Could they have deflected my shot with a .243 100-grain bullet?
Absolutely anything from grass, twigs and light bushes to heavy raindrops can, and sometimes will, deflect a rifle bullet.
And the closer the obstruction is to the rifle, the greater the deflection by the time it reaches the target.
American magazines used to talk of “brush buckin’ bullets” but in fact there is no such thing, as one of them demonstrated when they ran some serious tests about 40 years ago, shooting at a full size picture of a Whitetail Buck through various kinds of vegetation.
They tried everything from high velocity .22 centrefires up to ponderous, heavy bullets in .45-70 and though big and heavy beat small and light, none of them would penetrate reliably in a straight line through even light bush.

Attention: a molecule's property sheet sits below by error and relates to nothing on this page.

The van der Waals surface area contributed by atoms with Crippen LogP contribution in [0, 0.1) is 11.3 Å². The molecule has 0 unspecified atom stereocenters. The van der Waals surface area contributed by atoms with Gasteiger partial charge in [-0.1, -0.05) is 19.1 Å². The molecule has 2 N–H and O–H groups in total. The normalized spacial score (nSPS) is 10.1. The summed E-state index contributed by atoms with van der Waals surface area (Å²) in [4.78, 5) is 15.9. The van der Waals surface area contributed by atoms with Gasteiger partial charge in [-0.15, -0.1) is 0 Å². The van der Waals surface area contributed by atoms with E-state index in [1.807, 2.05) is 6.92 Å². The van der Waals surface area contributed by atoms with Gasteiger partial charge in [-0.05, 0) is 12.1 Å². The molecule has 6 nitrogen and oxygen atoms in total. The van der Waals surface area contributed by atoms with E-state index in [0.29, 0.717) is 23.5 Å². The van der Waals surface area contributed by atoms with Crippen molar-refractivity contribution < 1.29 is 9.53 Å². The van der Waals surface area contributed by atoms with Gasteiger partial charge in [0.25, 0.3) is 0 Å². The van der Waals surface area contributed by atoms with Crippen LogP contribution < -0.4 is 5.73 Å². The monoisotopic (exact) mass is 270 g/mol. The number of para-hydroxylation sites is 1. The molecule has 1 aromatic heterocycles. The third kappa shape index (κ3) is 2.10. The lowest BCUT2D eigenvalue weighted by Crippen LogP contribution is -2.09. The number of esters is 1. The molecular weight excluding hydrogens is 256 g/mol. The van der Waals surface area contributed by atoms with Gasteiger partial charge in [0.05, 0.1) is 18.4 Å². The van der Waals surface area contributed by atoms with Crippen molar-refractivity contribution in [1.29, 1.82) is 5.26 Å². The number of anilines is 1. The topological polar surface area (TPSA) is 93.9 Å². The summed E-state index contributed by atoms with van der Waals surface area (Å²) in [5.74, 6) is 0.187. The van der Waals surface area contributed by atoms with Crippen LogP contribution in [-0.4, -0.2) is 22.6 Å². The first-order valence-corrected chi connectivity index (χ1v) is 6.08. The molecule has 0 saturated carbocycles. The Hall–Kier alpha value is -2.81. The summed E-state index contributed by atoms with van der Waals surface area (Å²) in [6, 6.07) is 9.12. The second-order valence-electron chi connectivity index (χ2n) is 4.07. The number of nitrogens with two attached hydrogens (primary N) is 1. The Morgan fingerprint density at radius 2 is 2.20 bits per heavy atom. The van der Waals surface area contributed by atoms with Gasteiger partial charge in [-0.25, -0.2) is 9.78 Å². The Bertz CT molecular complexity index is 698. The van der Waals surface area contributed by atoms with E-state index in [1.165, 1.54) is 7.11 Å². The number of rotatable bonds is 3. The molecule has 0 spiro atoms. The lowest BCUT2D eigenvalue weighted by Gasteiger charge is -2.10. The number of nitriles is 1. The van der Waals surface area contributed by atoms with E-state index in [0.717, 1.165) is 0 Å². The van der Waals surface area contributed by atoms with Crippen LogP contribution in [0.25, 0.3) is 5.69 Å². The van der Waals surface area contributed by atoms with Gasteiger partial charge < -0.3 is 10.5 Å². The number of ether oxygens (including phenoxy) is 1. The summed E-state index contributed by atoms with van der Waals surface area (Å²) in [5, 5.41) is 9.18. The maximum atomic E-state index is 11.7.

A few years ago my professional hunter in South Africa told me to shoot through a screen of long grass at the heart/lung area of a Blue Wildebeest.
The shot went a bit high but I really don’t know whether it was deflection from the grass or 50 years of experience causing me instinctively to hold just clear of it.
If it was deflection, that was a 310-grain bullet at 2000 feet per second fired from a .400/.350 Nitro Express, which may put your .243 into some sort of perspective.
The simple answer is that we can never be sure; and when you are not sure, don’t do it.